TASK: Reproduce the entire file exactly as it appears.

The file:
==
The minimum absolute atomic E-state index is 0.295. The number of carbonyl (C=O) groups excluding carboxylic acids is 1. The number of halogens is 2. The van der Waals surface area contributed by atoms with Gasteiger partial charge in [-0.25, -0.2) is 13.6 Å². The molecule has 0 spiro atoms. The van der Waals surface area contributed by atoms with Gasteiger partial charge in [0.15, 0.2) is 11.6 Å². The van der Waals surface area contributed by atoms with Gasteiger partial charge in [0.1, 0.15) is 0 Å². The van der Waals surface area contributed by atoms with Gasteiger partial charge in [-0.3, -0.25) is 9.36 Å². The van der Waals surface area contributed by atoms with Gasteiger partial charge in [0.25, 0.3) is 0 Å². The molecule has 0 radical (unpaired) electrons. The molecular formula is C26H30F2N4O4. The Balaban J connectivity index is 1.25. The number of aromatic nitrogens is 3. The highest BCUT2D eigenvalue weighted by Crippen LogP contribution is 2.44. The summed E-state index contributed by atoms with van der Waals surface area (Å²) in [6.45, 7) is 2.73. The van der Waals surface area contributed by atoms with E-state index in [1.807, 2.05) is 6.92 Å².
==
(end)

The minimum absolute atomic E-state index is 0.295. The number of carbonyl (C=O) groups excluding carboxylic acids is 1. The number of halogens is 2. The van der Waals surface area contributed by atoms with Gasteiger partial charge in [-0.25, -0.2) is 13.6 Å². The molecule has 0 spiro atoms. The van der Waals surface area contributed by atoms with Gasteiger partial charge in [0.15, 0.2) is 11.6 Å². The van der Waals surface area contributed by atoms with Gasteiger partial charge in [0.1, 0.15) is 0 Å². The van der Waals surface area contributed by atoms with Gasteiger partial charge in [-0.3, -0.25) is 9.36 Å². The van der Waals surface area contributed by atoms with Gasteiger partial charge in [0.25, 0.3) is 0 Å². The molecule has 0 radical (unpaired) electrons. The molecular formula is C26H30F2N4O4. The Balaban J connectivity index is 1.25. The number of aromatic nitrogens is 3. The highest BCUT2D eigenvalue weighted by Crippen LogP contribution is 2.44. The summed E-state index contributed by atoms with van der Waals surface area (Å²) in [6.45, 7) is 2.73. The van der Waals surface area contributed by atoms with E-state index in [1.807, 2.05) is 6.92 Å².